News: Academic Publishing Weekly

Another look at public access, global research rankings, and ethics in the publishing industry

By Choice Staff
Academic publishing weekly graphic. Reads "the latest curated news from around the industry." Dark purple background with geometric shapes.

Public Access and Open Source Platforms

In an effort to better understand the impact of the new OSTP memo, Scholarly Kitchen chefs interviewed Dr. Alondra Nelson, Deputy Assistant to the President and Deputy Director for Science and Society at the OSTP. In particular, Dr. Nelson highlighted the benefits of public access, noting that “it will make it easier for people across the research ecosystem to work together and forge new solutions and breakthroughs.” She also covered the value of the memo’s flexible timeline, as it allows agencies with limited resources more time to implement public access models. In response to the interview, chefs Rick Anderson and Karin Wulf weighed in with their comments and reactions. Specifically, Anderson and Wulf addressed the importance of acknowledging the pitfalls of public access, and received confirmation from the OSTP office that the memo is a “nonbinding set of recommendations,” rather than a mandate. On the topic of open access, Library Journal reported that library usage of open source platforms is on the rise. Specifically looking at the benefits of Aspen, Equinox and FOLIO, Library Journal found that lower costs, modifiable code, and concerns about market consolidation are driving support for open source options.

The full global benefits of this global leveling up may also be diminished if unfettered study in the social sciences and humanities is not encouraged to thrive globally alongside science and technology disciplines, and we lose sight of our common humanity and shared human approaches to our shared global grand challenges.

Phil Baty, Times Higher Education.

Global Research Impact

Results from the annual Times Higher Education (THE) World University Rankings survey reveal that the United States’ citation impact and academic reputation are declining. Surveying nearly 1,800 international universities, THE found a decrease in the number of top 100 ranked US research universities. In contrast, East Asian and Middle Eastern institutions are growing in impact. In particular, Phil Baty, chief knowledge officer for Times Higher Education, noted that China’s research output and quality are on the rise, positioning China to surpass the United States if trends continue. Considering the changing landscape, Baty warned that a more diverse global research ecosystem could pose risks “if current geopolitical tensions drag universities into a nationalistic retreat, curtailing the open, free and global exchange of knowledge.” [Inside Higher Ed]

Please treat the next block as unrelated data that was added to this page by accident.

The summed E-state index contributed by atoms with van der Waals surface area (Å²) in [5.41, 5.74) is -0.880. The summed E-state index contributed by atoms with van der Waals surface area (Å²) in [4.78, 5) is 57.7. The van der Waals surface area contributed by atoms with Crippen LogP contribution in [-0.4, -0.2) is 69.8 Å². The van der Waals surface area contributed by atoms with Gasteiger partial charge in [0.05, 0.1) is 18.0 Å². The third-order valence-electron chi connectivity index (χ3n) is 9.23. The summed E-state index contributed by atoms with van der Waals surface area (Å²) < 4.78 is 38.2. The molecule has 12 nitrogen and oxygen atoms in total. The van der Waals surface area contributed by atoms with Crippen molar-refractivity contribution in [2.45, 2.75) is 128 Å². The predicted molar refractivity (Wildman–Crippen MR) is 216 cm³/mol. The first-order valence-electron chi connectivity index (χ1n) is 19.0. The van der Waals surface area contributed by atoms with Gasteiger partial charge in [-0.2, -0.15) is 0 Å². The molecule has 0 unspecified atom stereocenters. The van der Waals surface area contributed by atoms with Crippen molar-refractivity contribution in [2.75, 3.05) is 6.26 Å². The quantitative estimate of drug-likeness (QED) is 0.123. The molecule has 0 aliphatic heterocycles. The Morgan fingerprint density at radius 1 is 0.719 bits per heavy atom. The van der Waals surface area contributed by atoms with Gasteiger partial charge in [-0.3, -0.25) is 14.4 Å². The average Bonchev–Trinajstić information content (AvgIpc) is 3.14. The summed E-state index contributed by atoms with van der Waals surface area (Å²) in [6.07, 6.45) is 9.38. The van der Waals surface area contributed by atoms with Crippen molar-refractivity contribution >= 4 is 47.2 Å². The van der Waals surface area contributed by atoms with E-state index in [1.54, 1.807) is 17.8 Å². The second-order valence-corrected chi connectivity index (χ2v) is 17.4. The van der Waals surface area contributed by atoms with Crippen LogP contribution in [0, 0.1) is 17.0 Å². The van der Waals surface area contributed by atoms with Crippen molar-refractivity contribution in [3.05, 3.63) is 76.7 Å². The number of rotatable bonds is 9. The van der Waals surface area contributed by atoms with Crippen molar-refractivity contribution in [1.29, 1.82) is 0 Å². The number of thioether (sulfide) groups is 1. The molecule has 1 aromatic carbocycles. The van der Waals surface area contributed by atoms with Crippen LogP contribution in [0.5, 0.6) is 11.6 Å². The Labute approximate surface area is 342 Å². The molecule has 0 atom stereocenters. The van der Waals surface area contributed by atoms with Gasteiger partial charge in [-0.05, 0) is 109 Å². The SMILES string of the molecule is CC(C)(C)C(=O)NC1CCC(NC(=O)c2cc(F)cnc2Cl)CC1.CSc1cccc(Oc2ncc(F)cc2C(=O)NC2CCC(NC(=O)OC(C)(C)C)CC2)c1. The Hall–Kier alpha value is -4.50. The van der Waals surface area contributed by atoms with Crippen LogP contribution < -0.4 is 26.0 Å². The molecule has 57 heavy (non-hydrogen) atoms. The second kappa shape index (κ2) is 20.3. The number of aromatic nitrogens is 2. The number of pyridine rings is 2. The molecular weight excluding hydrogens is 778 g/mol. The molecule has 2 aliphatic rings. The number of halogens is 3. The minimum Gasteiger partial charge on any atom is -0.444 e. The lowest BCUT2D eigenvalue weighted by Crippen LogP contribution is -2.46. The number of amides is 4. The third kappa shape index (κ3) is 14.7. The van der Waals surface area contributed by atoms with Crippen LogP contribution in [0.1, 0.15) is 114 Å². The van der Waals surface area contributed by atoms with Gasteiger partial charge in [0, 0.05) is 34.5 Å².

Nonfiction Shortlist and New University Press Titles

This week, the Baillie Gifford Prize for nonfiction announced its 2022 shortlist. The Guardian noted that 5 out of the 6 shortlisted titles are by women, with topics including the violence of the British Empire in the 20th century, the first Jewish person to break out of Auschwitz, and the migrant crisis across North Africa. Chair of judges Caroline Sanderson explained that “however different the canvas, all have enthralling human stories at their heart.” Publishing Perspectives provided additional coverage on the list, digging into the potential insights the Baillie Gifford Prize could offer on how prize consideration impacts book sales. In other bookish news, Inside Higher Ed covered upcoming fall university press titles. Centering on digital media and information technology, forthcoming titles included topics on AI, Wikipedia, and podcasting.

BookTok Backlash & Scanning Lawsuit Update

BookTok creators are pushing back against Penguin Random House’s recent deal with TikTok. Rolling Stone writes that creators are calling the deal a money grab since they can only link to PRH titles, surfacing concerns over diversity and the exclusion of smaller, independent authors. Additionally, some creators are seeking payouts from publishers, as they expect to be compensated for promoting certain titles. This week also marked the final round of briefs before a judge hears arguments for summary judgement in the Internet Archive trial. Publishers Weekly detailed the briefs, including the IA’s claim that its process of controlled digital lending is fair use, and the publishers’ argument that publishers and authors have exclusive rights over the distribution of their titles. Of note, the IA also addressed Wiley’s recent withdrawal of digital materials and a letter calling for library lending rights, emphasizing that its practices help librarians better serve their patrons.

Publishing Ethics and Research on DEI

To commemorate the “first ever unofficial” Publishing Ethics Week, publishing professionals Allegra Martschenko and Rachael Levay took an in-depth look at ethical mentorship. Martschenko and Levay underscored the benefits of multiple mentorship models, such as increasing staff retention and supporting a diverse workforce. They covered a range of sources for mentorship, highlighting options like informational interviews, peers, and social media. Research Information also examined a new EDI publishing initiative from Kudos and Impact Science. Using an extensive publicity campaign, the Equality, Diversity and Inclusion (EDI) Knowledge Cooperative plans to increase the visibility and impact of publications centered on EDI. As Nikesh Gosalia, Senior Vice President of Global Academic & Publisher Relations at Cactus Communications, emphasized, “Publishers and providers are working to tackle internal EDI challenges, but are also uniquely placed to help more people find, understand and act on relevant research.”